“Like any other athletic organization, our policies, which include our medical form deadline, exist to ensure a safe, fair, and quality sports training and competition experience for all involved,” Alldridge wrote in a recent statement regarding the issue. “Shaq’s local Special Olympics agency manager is working on alternate sports opportunities and activities so he can still be involved with Special Olympics this season.”

Walter refuses to settle with this answer because Gilbert isn’t interested in any other sport. Basketball is what he loves. She says that because Gilbert was a foster child, he fell through the cracks in the system, and now he is being punished for something that is not his fault.

“It sucks that bureaucracy gets in the way of a kid,” Walters explains. “To me, this kid has had enough issues in his life. He doesn’t need an issue from some guy that could be easily rectified.”

Walter’s children are also taking a stand for their foster brother. David and Darby created a Facebook page, #LetShaqPlay, to help the public become aware of the issue. The page states that the family commends the Special Olympics and thinks that it is an amazing organization, but it needs to start paying more attention to the individual player and their emotions.

“The Special Olympics is an extraordinary organization, and our goal with this is that they see what is truly important here-is it the paperwork deadline or is it the athletes’ involvement in something they genuinely love, making them part of a positive community?” The page goes on to say that the “Special Olympics should be about the athletes, not bureaucracy.”

While the Walters family waits to see if Alldridge will change his decision, Gilbert is still able to practice with his teammates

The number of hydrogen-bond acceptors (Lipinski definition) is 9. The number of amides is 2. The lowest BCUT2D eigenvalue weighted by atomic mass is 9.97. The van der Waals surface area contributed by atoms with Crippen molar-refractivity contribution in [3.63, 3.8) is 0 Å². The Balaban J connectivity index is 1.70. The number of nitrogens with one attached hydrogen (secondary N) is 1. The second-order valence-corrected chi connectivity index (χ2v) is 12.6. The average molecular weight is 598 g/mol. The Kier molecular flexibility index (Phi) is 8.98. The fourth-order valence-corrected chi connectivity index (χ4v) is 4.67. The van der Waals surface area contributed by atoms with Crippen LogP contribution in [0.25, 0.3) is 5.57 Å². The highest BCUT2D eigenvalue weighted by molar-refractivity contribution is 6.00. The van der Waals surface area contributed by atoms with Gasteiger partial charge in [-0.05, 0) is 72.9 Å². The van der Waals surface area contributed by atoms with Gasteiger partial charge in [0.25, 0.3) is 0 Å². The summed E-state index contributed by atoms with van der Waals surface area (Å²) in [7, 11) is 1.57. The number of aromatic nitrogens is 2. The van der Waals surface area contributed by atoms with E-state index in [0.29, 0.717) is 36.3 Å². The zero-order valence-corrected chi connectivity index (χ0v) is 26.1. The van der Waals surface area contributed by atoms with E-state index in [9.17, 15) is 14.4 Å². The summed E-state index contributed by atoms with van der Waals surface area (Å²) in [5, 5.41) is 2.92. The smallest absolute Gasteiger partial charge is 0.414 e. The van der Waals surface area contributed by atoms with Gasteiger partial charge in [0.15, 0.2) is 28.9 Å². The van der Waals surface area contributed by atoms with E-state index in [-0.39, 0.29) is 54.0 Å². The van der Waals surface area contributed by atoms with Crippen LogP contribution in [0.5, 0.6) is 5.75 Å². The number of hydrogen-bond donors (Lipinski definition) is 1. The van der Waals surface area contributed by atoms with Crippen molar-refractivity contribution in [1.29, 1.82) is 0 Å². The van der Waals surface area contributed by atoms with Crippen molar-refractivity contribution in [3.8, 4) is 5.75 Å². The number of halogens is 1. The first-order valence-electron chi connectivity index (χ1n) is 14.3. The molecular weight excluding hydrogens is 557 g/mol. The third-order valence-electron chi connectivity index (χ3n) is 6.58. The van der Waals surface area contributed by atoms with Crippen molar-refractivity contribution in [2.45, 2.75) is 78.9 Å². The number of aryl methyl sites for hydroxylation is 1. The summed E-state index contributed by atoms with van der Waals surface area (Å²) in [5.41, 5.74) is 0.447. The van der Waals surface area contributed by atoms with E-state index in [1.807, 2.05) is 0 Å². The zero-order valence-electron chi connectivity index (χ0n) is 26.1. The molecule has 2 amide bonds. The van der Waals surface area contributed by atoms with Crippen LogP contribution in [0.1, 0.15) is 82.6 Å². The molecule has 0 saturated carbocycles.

“My favorite part is being able to hang out with my friend Derrick,” Gilbert says, reaching for his red and black basketball, the colors of Waukesha South High School, his alma mater.

Meanwhile, Walters is organizing the March Madness Tournament, another Special Olympics basketball event, which will be held at South High School on March 16. She says that it will be like a real high school basketball tournament, and each game will be narrated by a local announcer.

“I can’t wait to get my name called on the court like Kobe,” Shaq says, bending his knees and taking the shot. The ball bounces off the backboard and goes in. A smile spreads across his face.

Walters is keeping her hopes up and she isn’t planning on stepping down from her corner anytime soon.

“If nothing else comes of this, if Shaq doesn’t get to play, I will make sure there is an appeal process that takes place at the Special Olympics,” Walters says. “There needs to be a board of review that looks at these types of mistakes with common sense and compassion. I will make sure the next Shaq will have a place to appeal an unfair decision.”



Christina Harris, Director of Communications for Special Olympics Wisconsin, says that the organization continues to hold their position on the medical deadline policy.

Gilbert played in the March Madness Basketball Tournament with his team. He scored the game winning shot at the buzzer.